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Long Range / Short Range

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Figure 1: Antenna pattern of a 3D-Radar using Long Range/Short Range templates

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Figure 1: Antenna pattern of a 3D-Radar using Long Range/Short Range templates

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Figure 1: Antenna pattern of a 3D-Radar using Long Range/Short Range templates

Figure 2: Maximum and minimum range are covered by the dynamic pulse widths

Figure 2: Maximum and minimum range are covered by the dynamic pulse widths

Figure 2: Maximum and minimum range are covered by the dynamic pulse widths

Long Range / Short Range

Recent solid-state transmitters aren't designed to provide a very high pulse power. The reachable pulse-power of transmitter modules in semiconductor technology is limited by voltage, current, and temperature sensitive. Otherwise with the help of the pulse compression method the radar doesn't need so very high pulse power. The frequency-modulated and relatively long pulses provide a respectable range also.

Unfortunately, the long pulse width deteriorates the minimal measuring range. During the transmitting time, the receiver isn't connected with the antenna and cannot work in the event!

To compensate this disadvantage of the long pulses (“long-range-pulses”) the radar can radiate shorter pulses for a dedicated schedule. There are three options for this method:

  1. A shorter frequency-modulated pulse (also pulse compressed) can be transmitted alternately. This method is typically for air-defense radars, which doesn't need a special characteristic in the minimal measuring range, like the RRP-117. This air defense radar uses pulses with a duration of 100 and 800 µs!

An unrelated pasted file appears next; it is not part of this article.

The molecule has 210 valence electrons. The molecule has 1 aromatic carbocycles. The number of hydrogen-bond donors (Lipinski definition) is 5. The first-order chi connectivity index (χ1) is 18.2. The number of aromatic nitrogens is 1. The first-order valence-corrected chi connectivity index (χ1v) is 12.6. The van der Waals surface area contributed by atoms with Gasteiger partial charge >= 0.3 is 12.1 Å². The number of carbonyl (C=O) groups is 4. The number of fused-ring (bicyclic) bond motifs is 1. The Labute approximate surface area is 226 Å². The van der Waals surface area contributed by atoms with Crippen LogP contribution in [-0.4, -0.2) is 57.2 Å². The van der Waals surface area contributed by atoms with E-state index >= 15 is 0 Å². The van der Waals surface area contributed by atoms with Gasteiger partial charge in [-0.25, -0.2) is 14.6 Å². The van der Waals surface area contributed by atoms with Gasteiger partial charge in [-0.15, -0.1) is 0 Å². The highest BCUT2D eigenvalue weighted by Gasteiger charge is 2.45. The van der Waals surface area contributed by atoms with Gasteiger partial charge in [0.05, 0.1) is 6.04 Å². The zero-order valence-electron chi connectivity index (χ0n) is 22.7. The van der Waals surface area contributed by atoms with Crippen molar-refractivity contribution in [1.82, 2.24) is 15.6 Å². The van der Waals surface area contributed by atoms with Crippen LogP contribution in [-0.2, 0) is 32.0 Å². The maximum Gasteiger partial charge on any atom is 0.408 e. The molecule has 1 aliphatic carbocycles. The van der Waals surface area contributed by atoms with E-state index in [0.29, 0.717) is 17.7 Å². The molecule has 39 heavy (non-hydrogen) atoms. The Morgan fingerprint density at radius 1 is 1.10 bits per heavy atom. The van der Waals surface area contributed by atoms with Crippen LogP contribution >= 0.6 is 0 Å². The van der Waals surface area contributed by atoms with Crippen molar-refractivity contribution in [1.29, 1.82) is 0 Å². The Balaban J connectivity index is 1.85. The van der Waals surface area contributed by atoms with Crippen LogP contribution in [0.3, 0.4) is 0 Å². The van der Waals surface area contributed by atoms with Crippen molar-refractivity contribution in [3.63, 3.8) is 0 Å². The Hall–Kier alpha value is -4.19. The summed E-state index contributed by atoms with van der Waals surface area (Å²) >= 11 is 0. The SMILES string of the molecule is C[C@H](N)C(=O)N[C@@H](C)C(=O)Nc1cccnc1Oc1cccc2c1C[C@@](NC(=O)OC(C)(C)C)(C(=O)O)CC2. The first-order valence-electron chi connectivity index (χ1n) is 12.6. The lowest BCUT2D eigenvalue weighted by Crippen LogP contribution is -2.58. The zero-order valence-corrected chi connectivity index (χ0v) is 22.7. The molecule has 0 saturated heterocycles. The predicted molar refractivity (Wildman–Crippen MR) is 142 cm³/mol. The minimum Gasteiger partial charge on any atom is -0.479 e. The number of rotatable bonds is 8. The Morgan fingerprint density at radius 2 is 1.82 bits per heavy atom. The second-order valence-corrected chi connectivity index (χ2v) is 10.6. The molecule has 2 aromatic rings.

2. The shorter pulse is an unmodulated very short pulse ( <1 µs). The limited pulse power causes a shorter maximum range in this period. This method is typically for air-traffic-control radars (ATC-radars), e.g., the ASR-E).
     
  3. The needed pulse power is dynamically balanced in dependence on the chosen elevation angle. The pulse width determines the maximum range. So this radar gets a stacked beam cosecant squared antennas pattern by the overlap of a couple of pencil beams.

The following figure is an example of the radar timeline with intrapulse modulated so-called “Long-Range-Pulses” (pulse width: 60 µs) interrupted by three very short peaks (pulse width: 1 µs).

Figure 3: Radar timeline with different pulse widths

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Figure 3: Radar timeline with different pulse widths

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Figure 3: Radar timeline with different pulse widths

In lower elevation angles, the radar radiates three “Short-Range-Pulses” in series. This is required for pulse-pair processing practicable in close-up range only.


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